It is highly unlikely to become reinfected with the coronavirus for at least six months after contracting the bug, according to a new study.
The research, which involved more than 12,000 front-line health care workers in Britain, found that just three of the 1,246 participants who had already developed COVID-19 antibodies retested positive for the virus — and they were all asymptomatic.
Of the 11,052 medical workers without antibodies, 89 developed an infection with symptoms and 79 developed an asymptomatic infection.
The study, which has not yet been peer-reviewed, covered a 30-week period between April and November 2020. It was uploaded on the preprint server MedRxiv Thursday.
“This is really good news because we can be confident that, at least in the short term, most people who get COVID-19 won’t get it again,” said David Eyre, a professor at Oxford’s Nuffield Department of Population Health, who co-led the study.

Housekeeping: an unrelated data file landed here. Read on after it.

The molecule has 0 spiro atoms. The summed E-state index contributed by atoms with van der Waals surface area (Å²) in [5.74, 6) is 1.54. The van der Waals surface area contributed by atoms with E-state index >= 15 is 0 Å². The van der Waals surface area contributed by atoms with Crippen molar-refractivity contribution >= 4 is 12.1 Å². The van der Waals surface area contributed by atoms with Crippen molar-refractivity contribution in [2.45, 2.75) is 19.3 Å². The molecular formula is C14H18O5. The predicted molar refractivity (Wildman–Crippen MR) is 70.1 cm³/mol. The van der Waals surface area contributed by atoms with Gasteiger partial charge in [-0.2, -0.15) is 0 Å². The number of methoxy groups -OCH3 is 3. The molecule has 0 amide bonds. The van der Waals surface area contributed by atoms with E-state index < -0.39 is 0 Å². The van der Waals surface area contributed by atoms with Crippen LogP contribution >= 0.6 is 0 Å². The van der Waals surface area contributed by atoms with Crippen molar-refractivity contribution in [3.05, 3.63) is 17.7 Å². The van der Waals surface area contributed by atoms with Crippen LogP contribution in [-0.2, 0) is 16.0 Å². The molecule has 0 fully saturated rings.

“Being infected with COVID-19 does offer protection against reinfection for most people for at least six months.”
Eyre said the team of scientists will continue to monitor the health care workers.
“We will continue to follow this cohort of staff carefully to see how long protection lasts and whether previous infection affects the severity of infection if people do get infected again,” he said.
The UK research is the second promising immunity study in recent days.
On Tuesday, scientists at the La Jolla Institute of Immunology in California found most of their original patients still have plenty of immunity to fight off another round of the coronavirus — indicating that immunity could last for years.
The pandemic has so far infected more than 57 million people worldwide, including more than 11.7 million people in the United States, according to Johns Hopkins University data.
With Post wires